Researchers find conclusive evidence: A large Stone Age settlement is buried in Svanemøllen Harbour
Four pieces of worked flint have been retrieved from the seabed off Copenhagen’s Svanemøllen Harbour, thus confirming the hypothesis of UCPH researchers that a many thousands of years old Stone Age settlement is hiding beneath the sea. The researchers’ find provides conclusive evidence of the settlement’s existence and that their method to locate it using acoustic signals works.
In the spring of 2021, UCPH researcher Lars Ole Boldreel and archaeologist Ole Grøn sailed out into Copenhagen’s Svanemøllen Harbour along with an apparatus to measure acoustic signals from the sea bottom. Suddenly, the device began to register powerful signals, ones that they had only heard before from worked flint stone tools at other long-submerged Stone Age sites.
However, they lacked conclusive evidence that could cement their assertion that these unique acoustics originated from the prehistoric flint tools of a buried settlement. They now have proof.
"We found four pieces of knapped flint stone, which leaves us 99.9 percent certain that there is indeed a Stone Age settlement buried just outside Svanemøllen Harbour. It's like finding a needle in a haystack, so we're really happy," says Lars Ole Boldreel, an associate professor at the Department of Geosciences and Natural Resource Management.
The four pieces of flint indicate a density of 500 pieces of flint per square meter, an amount consistent with the density of many other Stone Age settlements.
The worked flint is also a strong indicator of a settlement because of the stone type, which was often used for axes, arrowheads and knives by the Maglemosian people of the day. As such, the researchers consider their recovery of these four pieces as "a great victory". Their measurements also suggest that there is much more where it came from.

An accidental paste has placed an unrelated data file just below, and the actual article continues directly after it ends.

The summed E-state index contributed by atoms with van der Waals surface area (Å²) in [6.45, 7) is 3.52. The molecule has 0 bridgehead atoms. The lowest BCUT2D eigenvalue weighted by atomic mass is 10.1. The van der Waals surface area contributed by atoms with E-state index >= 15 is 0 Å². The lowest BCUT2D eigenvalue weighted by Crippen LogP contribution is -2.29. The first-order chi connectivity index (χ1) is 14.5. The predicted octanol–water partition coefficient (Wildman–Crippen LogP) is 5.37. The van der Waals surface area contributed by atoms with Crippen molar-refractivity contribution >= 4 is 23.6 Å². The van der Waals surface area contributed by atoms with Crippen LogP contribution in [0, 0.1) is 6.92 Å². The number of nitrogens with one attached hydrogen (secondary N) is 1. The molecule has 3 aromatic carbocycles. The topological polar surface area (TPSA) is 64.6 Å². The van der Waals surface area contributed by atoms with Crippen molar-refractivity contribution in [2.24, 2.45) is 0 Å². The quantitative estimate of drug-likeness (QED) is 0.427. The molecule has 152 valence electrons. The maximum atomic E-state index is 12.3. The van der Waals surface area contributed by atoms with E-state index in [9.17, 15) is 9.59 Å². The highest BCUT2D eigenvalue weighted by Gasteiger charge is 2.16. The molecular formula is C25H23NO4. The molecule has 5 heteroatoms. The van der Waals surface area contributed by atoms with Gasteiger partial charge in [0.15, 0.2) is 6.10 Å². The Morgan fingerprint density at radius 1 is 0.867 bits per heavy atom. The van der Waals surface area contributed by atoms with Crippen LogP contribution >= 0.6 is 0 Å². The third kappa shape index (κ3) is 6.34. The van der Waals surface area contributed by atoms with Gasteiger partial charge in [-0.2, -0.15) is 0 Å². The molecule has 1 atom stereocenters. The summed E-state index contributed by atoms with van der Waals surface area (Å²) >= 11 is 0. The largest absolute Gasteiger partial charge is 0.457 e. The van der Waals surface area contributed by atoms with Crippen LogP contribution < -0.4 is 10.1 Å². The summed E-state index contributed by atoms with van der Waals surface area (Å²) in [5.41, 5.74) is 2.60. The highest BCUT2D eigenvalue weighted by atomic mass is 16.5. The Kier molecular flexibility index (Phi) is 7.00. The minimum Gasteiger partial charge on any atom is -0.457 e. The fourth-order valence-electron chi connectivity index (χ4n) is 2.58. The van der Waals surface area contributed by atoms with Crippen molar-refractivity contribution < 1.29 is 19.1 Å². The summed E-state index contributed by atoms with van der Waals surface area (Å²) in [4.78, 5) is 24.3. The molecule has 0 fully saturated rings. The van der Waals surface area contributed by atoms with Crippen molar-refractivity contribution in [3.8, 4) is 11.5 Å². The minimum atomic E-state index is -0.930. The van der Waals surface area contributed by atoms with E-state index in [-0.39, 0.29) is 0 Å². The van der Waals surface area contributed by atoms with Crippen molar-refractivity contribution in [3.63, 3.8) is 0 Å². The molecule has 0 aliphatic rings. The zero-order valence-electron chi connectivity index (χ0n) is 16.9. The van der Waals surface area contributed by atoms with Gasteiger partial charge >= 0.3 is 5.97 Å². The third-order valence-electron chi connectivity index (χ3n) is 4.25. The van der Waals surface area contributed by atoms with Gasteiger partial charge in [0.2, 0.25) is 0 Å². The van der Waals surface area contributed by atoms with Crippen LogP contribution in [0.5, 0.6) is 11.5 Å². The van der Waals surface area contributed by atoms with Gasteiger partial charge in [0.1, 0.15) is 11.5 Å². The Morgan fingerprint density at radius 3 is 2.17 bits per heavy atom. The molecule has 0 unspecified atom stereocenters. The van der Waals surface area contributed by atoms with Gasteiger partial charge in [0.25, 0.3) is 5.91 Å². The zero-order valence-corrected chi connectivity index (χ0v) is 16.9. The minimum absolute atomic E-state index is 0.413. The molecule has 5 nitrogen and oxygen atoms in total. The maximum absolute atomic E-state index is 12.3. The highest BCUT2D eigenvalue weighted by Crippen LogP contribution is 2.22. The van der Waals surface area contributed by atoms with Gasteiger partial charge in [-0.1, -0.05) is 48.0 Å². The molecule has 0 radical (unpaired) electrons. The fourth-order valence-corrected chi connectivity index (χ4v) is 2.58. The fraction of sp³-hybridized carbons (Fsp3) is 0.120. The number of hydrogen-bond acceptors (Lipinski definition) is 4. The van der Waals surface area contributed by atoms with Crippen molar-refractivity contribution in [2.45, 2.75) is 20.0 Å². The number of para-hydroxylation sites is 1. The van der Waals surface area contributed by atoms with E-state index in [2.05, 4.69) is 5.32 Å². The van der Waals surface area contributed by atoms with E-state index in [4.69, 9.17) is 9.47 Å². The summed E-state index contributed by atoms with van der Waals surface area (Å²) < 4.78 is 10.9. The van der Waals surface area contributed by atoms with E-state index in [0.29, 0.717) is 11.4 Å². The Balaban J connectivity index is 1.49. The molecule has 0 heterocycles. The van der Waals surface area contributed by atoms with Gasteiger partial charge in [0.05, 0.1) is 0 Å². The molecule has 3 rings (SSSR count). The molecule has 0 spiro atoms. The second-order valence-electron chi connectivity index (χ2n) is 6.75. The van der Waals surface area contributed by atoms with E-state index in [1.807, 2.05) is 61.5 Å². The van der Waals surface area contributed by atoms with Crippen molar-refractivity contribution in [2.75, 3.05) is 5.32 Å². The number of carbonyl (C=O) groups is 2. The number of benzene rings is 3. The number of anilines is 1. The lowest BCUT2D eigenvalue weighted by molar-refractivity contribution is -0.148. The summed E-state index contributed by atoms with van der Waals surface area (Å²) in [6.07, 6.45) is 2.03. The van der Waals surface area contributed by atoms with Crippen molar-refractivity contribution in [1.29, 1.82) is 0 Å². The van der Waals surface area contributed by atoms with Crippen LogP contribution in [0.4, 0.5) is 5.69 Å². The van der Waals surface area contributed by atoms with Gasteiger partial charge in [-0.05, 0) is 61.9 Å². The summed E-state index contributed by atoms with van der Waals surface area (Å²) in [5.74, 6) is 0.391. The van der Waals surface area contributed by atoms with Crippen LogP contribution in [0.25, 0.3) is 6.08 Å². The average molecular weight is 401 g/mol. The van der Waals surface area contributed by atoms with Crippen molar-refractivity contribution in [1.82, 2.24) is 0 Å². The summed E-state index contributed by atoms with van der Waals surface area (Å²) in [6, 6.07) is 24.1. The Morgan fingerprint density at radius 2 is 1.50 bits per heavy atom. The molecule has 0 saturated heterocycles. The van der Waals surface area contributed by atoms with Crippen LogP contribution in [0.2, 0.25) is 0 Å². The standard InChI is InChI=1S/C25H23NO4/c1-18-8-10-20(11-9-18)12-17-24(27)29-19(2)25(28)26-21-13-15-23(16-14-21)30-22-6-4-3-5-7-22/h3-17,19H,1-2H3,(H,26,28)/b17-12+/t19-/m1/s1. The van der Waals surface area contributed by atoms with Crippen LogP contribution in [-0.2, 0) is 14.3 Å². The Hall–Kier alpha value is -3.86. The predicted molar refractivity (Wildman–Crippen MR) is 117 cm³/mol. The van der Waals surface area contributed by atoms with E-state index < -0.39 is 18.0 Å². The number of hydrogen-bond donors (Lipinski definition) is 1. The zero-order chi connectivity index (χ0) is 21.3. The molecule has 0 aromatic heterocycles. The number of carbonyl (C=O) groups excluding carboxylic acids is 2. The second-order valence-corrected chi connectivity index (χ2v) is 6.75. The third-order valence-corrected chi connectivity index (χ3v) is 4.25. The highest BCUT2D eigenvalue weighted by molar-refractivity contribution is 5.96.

Acoustic signals can penetrate thick layers of sediment
The researchers used acoustic signals from the human-worked flint to survey the settlement, which they believe spans an area of 80 x 120 meters, 7–9 meters below sea level.
Two of the eight samples excavated by GEUS each delivered two pieces of flint.
"We have succeeded in proving that, by using acoustic signals from knapped flint, you could potentially locate any submerged Stone Age settlement where there is knapped flint. Not just in Denmark, but worldwide. Not to mention the fact that it's cheap and easy to do so," says Lars Ole Boldreel.
Besides the fact that the method works and has great potential to narrow our gaps in knowledge about the past, it has also set a world record.
"This is the first occasion in history that anyone has succeeded in locating a settlement at this depth beneath the sea bottom–about one meter below–using acoustic signals. Now we hope that other researchers in the field will take the method of metaphorically hearing Stone Age tools calling out from the depths, seriously," explains Ole Grøn, a visiting researcher at the University of Copenhagen.
The next step is for the Viking Ship Museum in Roskilde to decide whether or not new drilling and excavation ought to be conducted in the harbour, as they are the responsible entity for archaeology on the island of Zealand. Grøn adds:
"A real archaeological excavation could allow us to find items like wooden shafts, bows, arrows and canoes. A layer of sediment has protected them from oxygen, and thereby, from rotting away in the water. Bone fragments of Stone Age people might also be discovered down there," concludes Grøn.
Different acoustic signals
- The acoustic signals registered by the researchers are not the normal echo signals known from traditional seismic surveys. Instead, it is a relatively newly discovered phenomenon called 'resonance'.
- Resonance signals mean that flint pieces affect each other's energies and resonate with each other, leading to very distinct acoustic signals.
- The method could be used to easily and effectively map underwater Stone Age settlements around the world.
Archeologist and guest lecturer
Department of Geosciences and Natural Resource Management
University of Copenhagen
Faculty of Science
University of Copenhagen